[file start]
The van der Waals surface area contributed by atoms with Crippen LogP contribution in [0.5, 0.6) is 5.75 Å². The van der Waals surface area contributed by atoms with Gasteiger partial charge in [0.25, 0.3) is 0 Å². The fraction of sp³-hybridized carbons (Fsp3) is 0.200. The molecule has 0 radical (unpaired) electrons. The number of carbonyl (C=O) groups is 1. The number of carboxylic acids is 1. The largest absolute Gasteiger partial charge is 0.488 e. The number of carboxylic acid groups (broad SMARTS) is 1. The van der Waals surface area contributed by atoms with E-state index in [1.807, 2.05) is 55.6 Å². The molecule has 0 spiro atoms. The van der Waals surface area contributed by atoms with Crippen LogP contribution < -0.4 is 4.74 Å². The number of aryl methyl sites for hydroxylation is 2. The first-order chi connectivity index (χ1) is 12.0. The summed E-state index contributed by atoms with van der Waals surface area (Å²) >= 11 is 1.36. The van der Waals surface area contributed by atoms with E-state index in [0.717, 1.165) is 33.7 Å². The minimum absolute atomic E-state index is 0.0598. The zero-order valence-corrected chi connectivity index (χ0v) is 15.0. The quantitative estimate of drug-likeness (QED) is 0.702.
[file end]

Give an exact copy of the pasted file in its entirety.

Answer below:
The van der Waals surface area contributed by atoms with Crippen LogP contribution in [0.5, 0.6) is 5.75 Å². The van der Waals surface area contributed by atoms with Gasteiger partial charge in [0.25, 0.3) is 0 Å². The fraction of sp³-hybridized carbons (Fsp3) is 0.200. The molecule has 0 radical (unpaired) electrons. The number of carbonyl (C=O) groups is 1. The number of carboxylic acids is 1. The largest absolute Gasteiger partial charge is 0.488 e. The number of carboxylic acid groups (broad SMARTS) is 1. The van der Waals surface area contributed by atoms with E-state index in [1.807, 2.05) is 55.6 Å². The molecule has 0 spiro atoms. The van der Waals surface area contributed by atoms with Crippen LogP contribution < -0.4 is 4.74 Å². The number of aryl methyl sites for hydroxylation is 2. The first-order chi connectivity index (χ1) is 12.0. The summed E-state index contributed by atoms with van der Waals surface area (Å²) >= 11 is 1.36. The van der Waals surface area contributed by atoms with E-state index in [0.717, 1.165) is 33.7 Å². The minimum absolute atomic E-state index is 0.0598. The zero-order valence-corrected chi connectivity index (χ0v) is 15.0. The quantitative estimate of drug-likeness (QED) is 0.702.